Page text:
B. cepacia is also related with nosocomial infections and the patient group with highest risk for B. cepacia infection is again the one suffering from cystic fibrosis. The bacterium may cause lethal necrotizing pneumonia and septicemia. There seem to be different strains that display distinct epidemiologic behavior.
B. mallei is a zoonotic agent and causes glanders. Although eradicated in many countries of the Western world, animals, particularly equids, in Africa, Middle East and Asia, but also in Central and South America, still carry the pathogen. Humans that contract the disease usually work closely with these animals or have been in contact with contaminated objects. The disease may eventually be re-imported to Europe or Northern America with infected animals.
B. pseudomallei is the causative agent of melioidosis, a disease that may be associated with pneumonia, lung abscess formation and pleural effusion. Most cases are reported in South-East Asia and Australia, but Africa, the Middle East and India are also endemic regions.
Age, gender and racial distribution differ between the above mentioned bacterial species. P. aeruginosa-mediated endocarditis, for instance, is more often seen in men than in women and preferentially affects blacks. Patients suffering from this disease have a mean age of 29 years. Also, PI may reflect the epidemiology of any underlying disease. Cystic fibrosis manifests early and pseudomonal pneumonia can often be detected in young infants; malignant otitis externa more frequently affects diabetic and immunodeficient elder people.
As has been indicated before, P. aeruginosa is an opportunistic pathogen that can frequently be isolated from healthy individuals. Immunodeficiency strongly facilitates tissue invasion and symptom onset. An endotracheal tube, a urinary catheter or an intravenous access as well as other artificial entries into the human body bear the risk of Pseudomonas infection. This risk is increased in patients suffering from hereditary disorders that affect their immune system, e.g., cystic fibrosis . Acquired immunodeficiency in forms of hypogammaglobulinemia, neutropenia, complement deficiency, AIDS and iatrogenic immunosuppression also augments the risk for PI.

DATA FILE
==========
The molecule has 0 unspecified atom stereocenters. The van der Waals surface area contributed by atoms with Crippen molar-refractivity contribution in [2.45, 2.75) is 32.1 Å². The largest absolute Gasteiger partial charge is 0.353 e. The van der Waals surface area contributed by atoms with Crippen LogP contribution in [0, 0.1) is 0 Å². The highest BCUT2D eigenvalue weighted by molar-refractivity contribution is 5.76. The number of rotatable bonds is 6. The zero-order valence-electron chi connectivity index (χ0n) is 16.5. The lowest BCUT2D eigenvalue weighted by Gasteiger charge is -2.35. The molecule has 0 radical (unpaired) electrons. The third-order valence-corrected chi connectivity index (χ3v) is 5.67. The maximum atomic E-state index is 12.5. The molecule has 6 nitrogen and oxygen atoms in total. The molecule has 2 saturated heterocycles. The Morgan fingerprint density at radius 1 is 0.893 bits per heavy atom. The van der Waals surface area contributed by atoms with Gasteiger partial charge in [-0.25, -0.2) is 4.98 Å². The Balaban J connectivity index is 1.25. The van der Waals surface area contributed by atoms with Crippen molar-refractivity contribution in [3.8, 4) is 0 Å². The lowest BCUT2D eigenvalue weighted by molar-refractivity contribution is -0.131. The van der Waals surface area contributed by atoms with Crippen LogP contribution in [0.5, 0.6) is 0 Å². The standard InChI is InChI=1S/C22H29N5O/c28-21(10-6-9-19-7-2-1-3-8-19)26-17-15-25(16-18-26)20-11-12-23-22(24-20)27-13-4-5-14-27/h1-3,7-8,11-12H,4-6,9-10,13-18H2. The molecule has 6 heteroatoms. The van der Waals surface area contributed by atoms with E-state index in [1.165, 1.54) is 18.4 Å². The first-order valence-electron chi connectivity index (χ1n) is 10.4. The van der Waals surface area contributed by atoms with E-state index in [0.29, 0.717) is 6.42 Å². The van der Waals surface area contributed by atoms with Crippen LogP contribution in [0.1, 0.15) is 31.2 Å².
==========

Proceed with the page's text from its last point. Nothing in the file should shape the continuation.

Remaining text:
P. aeruginosa releases proteases that facilitate tissue invasion and finally septicemia, and toxins such as exotoxin A that interfere with host cell metabolism . Septicemia is usually only observed in severely immunocompromised patients, but may lead to pneumonia, endocarditis, meningitis and death. While not directly related to pathogenesis of PI, efflux pumps detected in P. aeruginosa hinder antibiotics to accumulate in these bacteria and thus mediate resistances.
B. cepacia has first been described more than 60 years ago  and has subsequently been confirmed to account for numerous nosocomial infections of lungs, urinary tract and skin. Similar to what has been described for P. aeruginosa infection, there seems to be a strong association between use of endotracheal tubes and catheters and P. cepacia infection. Today, B. cepacia-triggered pneumonia and septicemia is a major concern in cystic fibrosis patients.
B. mallei is primarily an animal pathogen and transmission to humans presumably requires close contact to infected equids. Bacteria may invade the human body through oronasal mucosa or skin lesions. The infection may or may not distribute throughout the whole body via lymphatic and blood vessels. Mild cases of glanders consist in localized infections, while more severe forms compromise other organ systems or trigger lethal septicemia.
Similar symptoms may be caused by infection with B. pseudomallei. Although this pathogen has been isolated from a variety of animal species, humans most likely contract the disease when entering in contact with contaminated water or soil. As has been stated for B. mallei, this bacterium may account for superficial, localized infections, septicemia and formation of multiple abscesses.